What general advice does the SFO have from the Attorney General? Were there any conversations between anyone in the Attorney General's office and the Serious Fraud Office and No. 10, about what was to be done in relation to the OECD? Now the OECD is very significant in this because of course there's a convention about corruption to which we are signed up.

ANDREW MARR: And you feel that we might have broken that convention, candidly?

MING CAMPBELL: And the OECD think so, at least by an associate, because they begun an investigation and they're going to go on with that investigation.

The other point to make is this, that after 2002 of course we changed the law in this country. And we created criminal offences, and so there must be a question as to whether in any respect criminal offences were created here.

ANDREW MARR: It sounds to me as if you regard this as potentially as serious as cash for honours?

MING CAMPBELL: It's certainly serious. And of course it's serious in the context of the G8 because corruption is one of the issues which lies right at the very heart of how Africa can achieve the kind of sustainable economic development which is necessary.

How can we go round Africa saying to people you've got to stamp out corruption, if we appear on the face of it to be less than rigorous ourselves. And for BAE there's another problem too.

BAE quite legitimately got an ambition to penetrate the American defence market, enormously lucrative market. And what we know is that already the Americans have expressed some reservations and anxieties about the decision to drop the investigation. But we should also remember that no one defends local interests more furiously than members of the Congress and members of the Senate.

It's not impossible that a Senate committee or a House of Representatives committee may start an investigation into BAE, what has happened in relation to these matters, and the extent to which it would make BAE suitable to achieve the kind of penetration that the American defence market is so obviously keen on.

ANDREW MARR: Your polling has been poor, and you've made tiny advances only in the local elections. Are there any conditions, circumstances, polls, which would cause you to have pause for thought and possibly even stand down as leader?

MING CAMPBELL: No. I've made it clear, in fact you were good enough to refer to it in your introduction. I can lead the party through this parliament, through the General Election, and beyond.

And our whole focus now is upon the General Election which is to come, I think probably within two years. We may only be a hundred weeks away from that General Election. We're writing our manifesto, we're adopting our candidates, we're raising our money, we're ready for the election whenever it comes.

And it's my responsibility to make sure our party's in the condition in order to take maximum advantage of the circumstances which will present themselves.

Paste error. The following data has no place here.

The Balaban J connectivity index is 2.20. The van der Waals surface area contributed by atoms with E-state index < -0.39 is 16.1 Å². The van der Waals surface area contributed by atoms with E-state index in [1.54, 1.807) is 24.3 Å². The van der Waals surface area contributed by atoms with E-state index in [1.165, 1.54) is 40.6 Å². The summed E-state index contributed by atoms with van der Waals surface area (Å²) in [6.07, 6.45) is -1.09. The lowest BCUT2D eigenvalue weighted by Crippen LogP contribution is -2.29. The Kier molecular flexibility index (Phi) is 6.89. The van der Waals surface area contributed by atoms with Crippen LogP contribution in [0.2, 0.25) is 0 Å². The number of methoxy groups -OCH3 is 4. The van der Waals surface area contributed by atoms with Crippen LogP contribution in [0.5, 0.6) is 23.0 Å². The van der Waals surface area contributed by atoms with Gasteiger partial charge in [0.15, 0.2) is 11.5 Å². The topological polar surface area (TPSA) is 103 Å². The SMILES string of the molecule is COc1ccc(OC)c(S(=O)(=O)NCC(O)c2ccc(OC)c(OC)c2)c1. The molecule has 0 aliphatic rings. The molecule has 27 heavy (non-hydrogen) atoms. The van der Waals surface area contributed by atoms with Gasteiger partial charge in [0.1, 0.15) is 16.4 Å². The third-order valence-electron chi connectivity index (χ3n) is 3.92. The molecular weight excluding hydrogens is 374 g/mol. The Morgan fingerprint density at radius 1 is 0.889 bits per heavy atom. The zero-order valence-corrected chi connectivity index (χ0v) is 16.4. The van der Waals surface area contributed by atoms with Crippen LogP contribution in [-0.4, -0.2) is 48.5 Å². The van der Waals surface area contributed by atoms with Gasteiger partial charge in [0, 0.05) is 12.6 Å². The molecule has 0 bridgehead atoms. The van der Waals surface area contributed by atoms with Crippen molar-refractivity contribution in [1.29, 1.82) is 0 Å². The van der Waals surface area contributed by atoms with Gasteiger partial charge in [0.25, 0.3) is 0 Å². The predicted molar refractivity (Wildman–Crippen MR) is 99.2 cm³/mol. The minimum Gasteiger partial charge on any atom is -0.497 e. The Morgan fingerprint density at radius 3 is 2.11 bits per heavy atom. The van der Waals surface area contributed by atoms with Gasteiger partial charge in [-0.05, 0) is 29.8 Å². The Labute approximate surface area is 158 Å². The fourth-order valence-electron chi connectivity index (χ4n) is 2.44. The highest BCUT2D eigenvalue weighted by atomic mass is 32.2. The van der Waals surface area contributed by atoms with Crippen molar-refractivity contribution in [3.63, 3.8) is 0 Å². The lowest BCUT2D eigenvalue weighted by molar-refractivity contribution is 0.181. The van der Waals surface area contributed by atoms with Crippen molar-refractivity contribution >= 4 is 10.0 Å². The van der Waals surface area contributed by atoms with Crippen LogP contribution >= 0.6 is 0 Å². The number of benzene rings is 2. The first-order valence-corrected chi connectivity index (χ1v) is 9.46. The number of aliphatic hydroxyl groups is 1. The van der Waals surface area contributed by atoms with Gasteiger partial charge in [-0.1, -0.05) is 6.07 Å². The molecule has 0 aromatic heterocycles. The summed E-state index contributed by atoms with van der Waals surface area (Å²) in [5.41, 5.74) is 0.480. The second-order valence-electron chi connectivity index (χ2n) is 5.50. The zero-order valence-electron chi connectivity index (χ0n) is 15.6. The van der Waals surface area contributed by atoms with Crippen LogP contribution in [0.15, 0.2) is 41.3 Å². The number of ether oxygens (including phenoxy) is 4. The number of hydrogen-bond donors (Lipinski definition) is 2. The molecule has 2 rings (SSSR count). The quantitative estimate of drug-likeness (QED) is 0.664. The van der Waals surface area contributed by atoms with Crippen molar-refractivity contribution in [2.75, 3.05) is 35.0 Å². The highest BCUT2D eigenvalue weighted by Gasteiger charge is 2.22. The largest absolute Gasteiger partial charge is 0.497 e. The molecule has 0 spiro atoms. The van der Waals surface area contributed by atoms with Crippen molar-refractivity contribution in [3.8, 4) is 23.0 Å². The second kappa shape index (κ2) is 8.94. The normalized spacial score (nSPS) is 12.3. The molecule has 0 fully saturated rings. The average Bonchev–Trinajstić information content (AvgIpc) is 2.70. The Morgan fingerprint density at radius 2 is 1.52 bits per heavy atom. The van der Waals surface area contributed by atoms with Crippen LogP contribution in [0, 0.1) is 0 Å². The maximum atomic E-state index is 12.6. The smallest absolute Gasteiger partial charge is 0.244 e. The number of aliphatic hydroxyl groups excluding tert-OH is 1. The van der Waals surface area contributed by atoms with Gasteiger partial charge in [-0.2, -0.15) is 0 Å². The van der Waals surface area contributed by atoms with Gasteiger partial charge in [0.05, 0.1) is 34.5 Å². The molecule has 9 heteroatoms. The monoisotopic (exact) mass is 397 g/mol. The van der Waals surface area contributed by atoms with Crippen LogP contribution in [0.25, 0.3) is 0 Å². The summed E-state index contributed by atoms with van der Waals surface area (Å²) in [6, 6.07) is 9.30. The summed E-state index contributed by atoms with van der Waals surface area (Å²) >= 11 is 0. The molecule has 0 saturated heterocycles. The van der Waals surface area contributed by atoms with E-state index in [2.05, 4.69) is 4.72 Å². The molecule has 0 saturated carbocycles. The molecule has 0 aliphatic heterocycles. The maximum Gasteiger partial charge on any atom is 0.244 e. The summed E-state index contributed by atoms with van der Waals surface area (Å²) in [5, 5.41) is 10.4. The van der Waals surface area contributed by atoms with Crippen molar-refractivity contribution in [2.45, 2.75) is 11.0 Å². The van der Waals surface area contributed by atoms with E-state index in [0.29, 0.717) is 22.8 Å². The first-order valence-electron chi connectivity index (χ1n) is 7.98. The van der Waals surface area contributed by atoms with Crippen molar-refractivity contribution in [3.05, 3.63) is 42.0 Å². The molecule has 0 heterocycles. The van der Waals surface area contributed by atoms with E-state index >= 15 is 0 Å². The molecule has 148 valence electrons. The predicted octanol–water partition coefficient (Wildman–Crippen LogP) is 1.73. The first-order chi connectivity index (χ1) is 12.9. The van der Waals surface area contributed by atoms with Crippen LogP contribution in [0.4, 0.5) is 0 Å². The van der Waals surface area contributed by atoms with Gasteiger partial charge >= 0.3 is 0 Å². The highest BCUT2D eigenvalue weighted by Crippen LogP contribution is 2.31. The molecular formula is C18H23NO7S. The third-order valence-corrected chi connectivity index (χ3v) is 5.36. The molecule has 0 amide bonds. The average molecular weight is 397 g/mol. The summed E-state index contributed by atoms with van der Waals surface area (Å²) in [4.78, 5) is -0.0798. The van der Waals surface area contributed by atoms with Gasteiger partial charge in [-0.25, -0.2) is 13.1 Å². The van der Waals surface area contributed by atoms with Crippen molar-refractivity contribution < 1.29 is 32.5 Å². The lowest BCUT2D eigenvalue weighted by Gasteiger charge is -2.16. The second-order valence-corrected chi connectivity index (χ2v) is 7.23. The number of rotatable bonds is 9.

ANDREW MARR: So if your pollsters came to you and said look, I'm terribly sorry Sir Ming, but your own polling is not good enough, and you're part of the problem, you would just ignore them, send them out of the room would you?

MING CAMPBELL: The polls are up and down, as one of my colleagues said they're like buses, there'll be another one along in a little while.

There was a poll last week which actually said I'd gained a whole lot of points in relation to being the sort of person who wouldn't give up his principles, the sort of person you could rely upon. So the polls come and go.

ANDREW MARR: The latest populist poll is putting you at 5% as against Gordon Brown at 23%.

MING CAMPBELL: Well have you seen the kind of coverage Mr. Brown's had in recent times, it's very surprising. Look, I'm concerned to make sure that our party takes maximum advantage of the new circumstances.

A Prime Minister of whom we know very little coming in, desperate to try and shore up his party, desperate in many respects to try and deny everything that's taken place in the last ten years.

And a Conservative leader who's reinventing his party with the kind of growing pains that we saw over the issue of grammar schools. There's a huge opportunity for my party and I'm determined to lead them in a way which allows them to take it.

ANDREW MARR: It feels a little bit like they're coming at you from both sides at the moment though because you know, you have got a new Prime Minister and you've got a Conservative Party which is quite clearly moving into the centre and you've got the Democrat party struggling in the middle.

MING CAMPBELL: Yes, with 20% of the poll. Only a fraction less than we got in the last General Election and these local government elections we got 26% of the poll, 4% more than we got in the General Election and why are they coming after us?

Because they know we're now in an era of solid third party politics. That's why they're coming after us. It's a recognition of our importance that they are coming after us in the way that they are.

ANDREW MARR: All right. Sir Ming Campbell, sprinting still. Thank you very much indeed for joining us.



NB: this transcript was typed from a recording and not copied from an original script.

Because of the possibility of mis-hearing and the difficulty, in some cases, of identifying individual speakers, the BBC cannot vouch for its accuracy